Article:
Just about everyone, at least everyone who has something to sell or promote, has tried Twitter. Many people see it as a democratizing tool that will radically change how people share and receive information online. Others see it as the epitome of banal, meaningless posts and self-promotion run amok.
Now that it has hit the mainstream, it is fair to ask, "Is Twitter revolutionizing information or is it High School all over again?
It's the Stupidest Thing Ever
Twitter can easily be seen in either perspective: as a sad, almost juvenile, endless popularity contest, with users doing just about anything (complimenting, bragging, offering money) to increase their number of followers. It is like an online version of American Idol, with everyone trying to "win" votes in their category, be it in coaching, social media consulting, or just about any other subject under the sun.
It's the Greatest Thing Ever
On the other side, it can also be seen as revolutionizing how people share information, giving us access to news that in the past was filtered by major news outlets, from personal accounts and photos of protests in Iran to non-profits running campaigns to raise awareness on important issues. People now have a means of being in direct contact as never before, allowing for a new type of information sharing and engagement.
The Missing Piece: the Mind
Though on first glance Twitter can appear pretty silly, it is hard for me to understand someone having an issue with an empty box on a screen to which someone can add content. I can understand someone getting upset about how a person uses the site; a man at his wife, for example, for paying less attention to him and their children because she is increasingly distracted due to her constant tweeting. But the site is not the issue; the issue is in the mind that is using it. Take away Twitter and she is likely to find something else to distract herself.
Similarly, does it really make sense to praise this same empty blank box? It is like singing the praise of the telephone. OK, it is kind of a neat invention, but there is nothing inherently good about it. It can be as easily used to share porn or organize terrorists plots as it can to spread information on social causes. The tool is much less important than the quality of mind using it.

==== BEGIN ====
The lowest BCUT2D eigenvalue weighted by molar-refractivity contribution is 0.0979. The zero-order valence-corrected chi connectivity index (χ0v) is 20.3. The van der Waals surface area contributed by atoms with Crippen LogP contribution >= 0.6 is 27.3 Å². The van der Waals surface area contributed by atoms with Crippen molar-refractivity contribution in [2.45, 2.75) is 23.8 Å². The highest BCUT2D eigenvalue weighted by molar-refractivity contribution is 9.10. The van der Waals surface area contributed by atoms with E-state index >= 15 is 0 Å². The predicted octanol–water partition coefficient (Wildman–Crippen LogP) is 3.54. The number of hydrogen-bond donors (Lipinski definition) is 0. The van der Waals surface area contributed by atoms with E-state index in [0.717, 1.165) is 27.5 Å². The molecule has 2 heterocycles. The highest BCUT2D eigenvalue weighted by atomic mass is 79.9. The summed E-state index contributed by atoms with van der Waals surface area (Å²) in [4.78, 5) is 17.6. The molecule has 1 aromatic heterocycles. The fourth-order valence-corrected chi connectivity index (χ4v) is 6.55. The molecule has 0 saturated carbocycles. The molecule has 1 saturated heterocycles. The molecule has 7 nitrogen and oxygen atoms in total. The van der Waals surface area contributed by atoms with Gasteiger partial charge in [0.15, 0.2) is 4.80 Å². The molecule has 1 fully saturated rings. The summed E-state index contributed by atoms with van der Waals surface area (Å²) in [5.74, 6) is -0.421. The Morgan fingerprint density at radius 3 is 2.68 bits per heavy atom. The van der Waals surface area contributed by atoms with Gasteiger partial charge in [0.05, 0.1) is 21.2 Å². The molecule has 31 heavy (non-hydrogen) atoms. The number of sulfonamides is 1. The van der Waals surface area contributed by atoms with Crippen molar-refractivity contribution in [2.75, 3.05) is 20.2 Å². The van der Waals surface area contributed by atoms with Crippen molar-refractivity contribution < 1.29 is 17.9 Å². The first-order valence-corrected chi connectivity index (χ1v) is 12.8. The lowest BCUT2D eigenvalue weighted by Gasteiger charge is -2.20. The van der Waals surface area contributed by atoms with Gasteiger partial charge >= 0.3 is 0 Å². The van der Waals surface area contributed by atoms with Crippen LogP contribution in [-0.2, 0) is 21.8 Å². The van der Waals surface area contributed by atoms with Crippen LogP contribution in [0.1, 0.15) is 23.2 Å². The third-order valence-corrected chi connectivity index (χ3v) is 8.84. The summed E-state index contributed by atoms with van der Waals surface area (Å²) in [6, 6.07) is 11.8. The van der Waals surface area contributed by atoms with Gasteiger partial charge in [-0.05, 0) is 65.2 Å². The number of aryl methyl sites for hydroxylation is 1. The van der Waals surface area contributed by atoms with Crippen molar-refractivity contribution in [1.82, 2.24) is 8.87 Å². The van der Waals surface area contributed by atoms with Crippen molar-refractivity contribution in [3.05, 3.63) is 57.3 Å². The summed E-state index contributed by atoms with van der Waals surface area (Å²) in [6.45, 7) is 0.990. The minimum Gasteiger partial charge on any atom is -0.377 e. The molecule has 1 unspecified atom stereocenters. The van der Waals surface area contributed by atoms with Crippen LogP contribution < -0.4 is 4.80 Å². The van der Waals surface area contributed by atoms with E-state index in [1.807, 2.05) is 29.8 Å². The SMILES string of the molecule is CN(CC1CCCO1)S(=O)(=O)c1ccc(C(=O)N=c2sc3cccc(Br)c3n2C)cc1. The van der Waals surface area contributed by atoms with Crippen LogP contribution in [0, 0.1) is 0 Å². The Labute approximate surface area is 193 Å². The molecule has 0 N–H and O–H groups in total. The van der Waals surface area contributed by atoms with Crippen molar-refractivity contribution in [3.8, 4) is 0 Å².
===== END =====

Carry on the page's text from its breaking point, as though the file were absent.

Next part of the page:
What is Moving?
It reminds me of an old Zen story of two monks getting into a debate on seeing a flapping temple flag.
"The flag is moving," the first monk argued.
"No," said the second, "it is the wind that is moving."
This went on for some time until a third monk arrived and responded, "Actually, it is your mind that is moving."
There are a lot of minds moving on Twitter, sharing everything from what they had for breakfast to their favorite quote. The question, at least for those of us who seek to engage consciously with it, is "What aspect of our mind is using it?"
Know Your Mind
Some years back while participating on a silent seven-day meditation retreat, the teacher told of a time when he was a monk and had the chance to meet one of the most renowned meditation masters of the time. He was told that he would only have time to ask the teacher one or two questions. At their meeting, he began by asking the master what he thought was the most important question:
"Please tell me, what is the essence of your teaching?" he queried the master.
"Know your mind," the master answered.
Wanting a little more information, he followed, "Why? Why know your mind?"
To which the master replied, "For the benefit of all beings, know your mind."
When we do not know our mind, when do not know how we lose focus and get lost in greed, selfishness, and hatred, no matter whether we we use a social network like Twitter or not, we will inevitably create suffering for ourselves and others.
Therefore, "to tweet or not to tweet?" is not the question. The real question, at least to me, is, Do we know what truly matters to us and are we willing to live based on that?
If we don't know, our use of Twitter is likely to be yet another distraction; and if we do, we can use anything, including Twitter, to express and bring forth what we most value.
Soren Gordhamer is the author of Wisdom 2.0: Ancient Secrets for the Creative and Constantly Connected (HarperOne, 2009).